Monday, 5th July 2010
More Research About Using Search Engines and Web-Based Resources for Health Information
As is always the case, Matt McGee from Search Engine Land offers an excellent summary of recent research about end users using the web to find health information. The SEL post is titled, "Doctors Warn Against Relying Too Much On Google."
The research Matt reports on says what we have heard before (but needs to be heard over and over again), health consumers in search of health info need to be careful and hopefully? use info literacy skills to review the material they find.
Here's a passage from McGee's post:
The study, published in the July 2010 issue of the Journal of Bone and Joint Surgery, examined the top ten search results on Google and Yahoo for ten common sports medicine diagnoses — phrases like “Anterior cruciate ligament (ACL) tear,” “Rotator cuff tear,” and “Tennis elbow” — and analyzed the type of pages/sites that ranked highly and the accuracy/completeness of the information.
The post goes on to summarize some results of the study and makes the point that both patients and health pros need to be careful, "by relying on commercial health sites, except for the “most reputable sites” like WebMD and eMedicine."
What ResourceShelf considers to be the top health info resource on the open web that is also under constant review is a non-commercial site.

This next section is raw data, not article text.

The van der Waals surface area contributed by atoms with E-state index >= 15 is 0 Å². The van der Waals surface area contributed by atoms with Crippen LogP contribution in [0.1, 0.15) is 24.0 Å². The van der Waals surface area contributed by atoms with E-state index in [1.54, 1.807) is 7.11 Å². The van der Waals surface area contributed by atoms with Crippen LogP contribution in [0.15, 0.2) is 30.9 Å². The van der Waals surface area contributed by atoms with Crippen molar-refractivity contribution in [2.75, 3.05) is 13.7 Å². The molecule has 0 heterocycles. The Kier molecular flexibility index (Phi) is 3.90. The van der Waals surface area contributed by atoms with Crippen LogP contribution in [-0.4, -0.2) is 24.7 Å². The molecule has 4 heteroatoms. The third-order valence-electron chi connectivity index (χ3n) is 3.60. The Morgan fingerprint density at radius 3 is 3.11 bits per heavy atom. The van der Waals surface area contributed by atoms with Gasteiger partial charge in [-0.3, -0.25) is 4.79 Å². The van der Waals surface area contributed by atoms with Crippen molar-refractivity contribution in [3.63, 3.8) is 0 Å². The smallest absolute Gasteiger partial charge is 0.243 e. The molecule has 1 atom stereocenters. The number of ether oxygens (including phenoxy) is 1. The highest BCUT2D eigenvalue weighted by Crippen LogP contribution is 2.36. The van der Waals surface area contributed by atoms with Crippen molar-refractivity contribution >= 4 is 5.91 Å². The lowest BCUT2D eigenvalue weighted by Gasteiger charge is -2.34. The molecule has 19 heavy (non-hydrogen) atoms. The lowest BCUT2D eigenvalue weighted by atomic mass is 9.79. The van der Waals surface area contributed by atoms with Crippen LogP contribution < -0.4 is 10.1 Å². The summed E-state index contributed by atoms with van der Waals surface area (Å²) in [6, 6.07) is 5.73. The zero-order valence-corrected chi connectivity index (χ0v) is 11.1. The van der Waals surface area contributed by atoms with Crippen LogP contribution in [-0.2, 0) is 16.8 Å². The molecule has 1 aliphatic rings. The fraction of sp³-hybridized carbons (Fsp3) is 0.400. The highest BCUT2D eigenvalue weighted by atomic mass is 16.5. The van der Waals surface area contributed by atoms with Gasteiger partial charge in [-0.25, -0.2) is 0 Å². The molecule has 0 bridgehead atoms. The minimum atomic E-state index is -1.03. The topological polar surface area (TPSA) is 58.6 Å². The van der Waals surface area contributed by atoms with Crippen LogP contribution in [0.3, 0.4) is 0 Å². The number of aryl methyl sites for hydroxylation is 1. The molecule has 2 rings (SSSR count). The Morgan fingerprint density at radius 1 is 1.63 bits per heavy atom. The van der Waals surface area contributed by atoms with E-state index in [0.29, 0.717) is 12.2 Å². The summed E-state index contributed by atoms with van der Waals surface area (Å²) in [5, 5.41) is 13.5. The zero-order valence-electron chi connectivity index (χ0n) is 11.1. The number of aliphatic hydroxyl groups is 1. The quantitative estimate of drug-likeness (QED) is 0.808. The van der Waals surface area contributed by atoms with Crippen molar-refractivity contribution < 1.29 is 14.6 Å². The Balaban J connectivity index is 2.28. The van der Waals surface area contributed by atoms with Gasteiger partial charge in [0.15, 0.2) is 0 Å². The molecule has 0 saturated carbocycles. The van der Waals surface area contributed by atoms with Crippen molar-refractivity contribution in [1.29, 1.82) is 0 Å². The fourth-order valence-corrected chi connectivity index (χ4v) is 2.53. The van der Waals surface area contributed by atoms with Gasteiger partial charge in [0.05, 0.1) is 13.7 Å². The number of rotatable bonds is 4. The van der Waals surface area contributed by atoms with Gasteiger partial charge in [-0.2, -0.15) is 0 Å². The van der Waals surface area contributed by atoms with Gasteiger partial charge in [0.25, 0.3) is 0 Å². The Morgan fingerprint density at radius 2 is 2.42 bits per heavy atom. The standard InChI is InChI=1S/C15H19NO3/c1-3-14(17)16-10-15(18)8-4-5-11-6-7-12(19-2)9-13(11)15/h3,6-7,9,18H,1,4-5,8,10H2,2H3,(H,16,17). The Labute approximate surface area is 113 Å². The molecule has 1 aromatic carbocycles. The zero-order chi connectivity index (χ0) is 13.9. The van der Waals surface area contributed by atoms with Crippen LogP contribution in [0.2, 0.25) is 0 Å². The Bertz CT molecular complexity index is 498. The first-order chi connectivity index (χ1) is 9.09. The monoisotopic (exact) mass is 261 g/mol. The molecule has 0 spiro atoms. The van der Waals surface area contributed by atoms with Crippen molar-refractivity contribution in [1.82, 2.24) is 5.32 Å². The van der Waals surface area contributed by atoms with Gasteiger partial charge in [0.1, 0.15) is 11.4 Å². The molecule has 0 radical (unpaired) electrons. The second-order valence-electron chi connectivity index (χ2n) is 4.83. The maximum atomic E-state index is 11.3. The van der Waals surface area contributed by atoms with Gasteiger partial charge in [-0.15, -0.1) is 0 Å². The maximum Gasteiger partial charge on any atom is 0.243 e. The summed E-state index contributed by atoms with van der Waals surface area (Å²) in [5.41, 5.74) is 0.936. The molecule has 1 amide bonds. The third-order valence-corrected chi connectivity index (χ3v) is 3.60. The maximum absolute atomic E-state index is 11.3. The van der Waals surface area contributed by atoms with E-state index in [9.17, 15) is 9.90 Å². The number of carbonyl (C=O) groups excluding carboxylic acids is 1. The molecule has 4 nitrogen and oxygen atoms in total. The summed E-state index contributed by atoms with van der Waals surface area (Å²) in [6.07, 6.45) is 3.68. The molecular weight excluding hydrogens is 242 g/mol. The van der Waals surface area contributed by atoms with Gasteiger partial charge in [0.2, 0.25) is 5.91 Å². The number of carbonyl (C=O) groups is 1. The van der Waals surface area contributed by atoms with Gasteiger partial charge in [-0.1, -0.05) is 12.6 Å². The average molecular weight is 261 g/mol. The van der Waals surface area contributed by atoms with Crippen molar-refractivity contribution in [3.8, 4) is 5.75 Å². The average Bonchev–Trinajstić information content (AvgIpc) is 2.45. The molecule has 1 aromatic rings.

It's MedlinePlus, MedlinePlus en Espanol, and MedlinePlus Mobile.
These service come from the National Library of Medicine and the National Institutes of Health.
Spend 10-15 minutes clicking around and we think you'll be amazed at what you find. From interactive tutorials to an archive of video recordings of surgeries that are usually webcast live.
Perhaps what MedlinePlus is most well-known for are health topic pages where new content is added daily and older content removed.
Each item on each page is reviewed by a medical info pro at NLM. They also have access to a variety of professionals, who make up the NIH community. To put it in librarian terms, collection development of MedlinePlus and their health topic pages is constantly taking place. In fact, you can receive a daily email update with the latest additions to the collection.
Here's a health topic page for Heat Illness. You'll see resources from government agencies, professional organizations, and non-profits. Each reviewed by a MedlinePlus staff member.
Finally, this interactive map provides a directory of health libraries that can help health consumers.
See Also: What Types of Health / Medical Info Are People Looking For Online?
See Also: The GATOR Approach to Evaluating Web-Based Health Information
See Also: What Percentage of U.S. Adults Use the Internet To Find Health Care Treatment Information?
See Also: Writings and Presentations by Susannah Fox from the Pew Internet & American Life Project Are Full of Stats and Analysis by An Expert in Health Info in the Online World
See Also: "A User's Guide to Finding and Evaluating Health Information on the Web" (via Medical Library Association)